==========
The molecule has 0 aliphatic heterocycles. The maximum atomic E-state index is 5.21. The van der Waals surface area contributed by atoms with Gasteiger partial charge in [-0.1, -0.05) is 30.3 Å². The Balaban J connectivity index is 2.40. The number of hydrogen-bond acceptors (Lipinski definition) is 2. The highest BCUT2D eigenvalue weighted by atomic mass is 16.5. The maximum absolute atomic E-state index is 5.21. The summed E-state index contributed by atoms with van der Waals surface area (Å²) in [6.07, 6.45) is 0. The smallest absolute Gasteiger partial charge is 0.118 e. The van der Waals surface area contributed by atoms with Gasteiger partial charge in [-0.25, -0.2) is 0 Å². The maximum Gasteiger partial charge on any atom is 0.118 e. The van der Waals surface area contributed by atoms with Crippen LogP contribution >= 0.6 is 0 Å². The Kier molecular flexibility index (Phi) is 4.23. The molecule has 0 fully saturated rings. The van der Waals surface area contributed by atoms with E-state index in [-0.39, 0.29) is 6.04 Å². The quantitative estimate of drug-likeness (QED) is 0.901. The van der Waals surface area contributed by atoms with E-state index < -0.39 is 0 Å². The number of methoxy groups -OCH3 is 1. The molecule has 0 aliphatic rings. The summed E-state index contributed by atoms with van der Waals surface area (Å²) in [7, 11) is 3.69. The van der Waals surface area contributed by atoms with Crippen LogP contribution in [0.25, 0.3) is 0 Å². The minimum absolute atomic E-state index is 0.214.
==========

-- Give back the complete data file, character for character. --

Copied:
The molecule has 0 aliphatic heterocycles. The maximum atomic E-state index is 5.21. The van der Waals surface area contributed by atoms with Gasteiger partial charge in [-0.1, -0.05) is 30.3 Å². The Balaban J connectivity index is 2.40. The number of hydrogen-bond acceptors (Lipinski definition) is 2. The highest BCUT2D eigenvalue weighted by atomic mass is 16.5. The maximum absolute atomic E-state index is 5.21. The summed E-state index contributed by atoms with van der Waals surface area (Å²) in [6.07, 6.45) is 0. The smallest absolute Gasteiger partial charge is 0.118 e. The van der Waals surface area contributed by atoms with Gasteiger partial charge in [-0.25, -0.2) is 0 Å². The maximum Gasteiger partial charge on any atom is 0.118 e. The van der Waals surface area contributed by atoms with Crippen LogP contribution >= 0.6 is 0 Å². The Kier molecular flexibility index (Phi) is 4.23. The molecule has 0 fully saturated rings. The van der Waals surface area contributed by atoms with E-state index in [-0.39, 0.29) is 6.04 Å². The quantitative estimate of drug-likeness (QED) is 0.901. The van der Waals surface area contributed by atoms with E-state index < -0.39 is 0 Å². The number of methoxy groups -OCH3 is 1. The molecule has 0 aliphatic rings. The summed E-state index contributed by atoms with van der Waals surface area (Å²) in [7, 11) is 3.69. The van der Waals surface area contributed by atoms with Crippen LogP contribution in [0.25, 0.3) is 0 Å². The minimum absolute atomic E-state index is 0.214.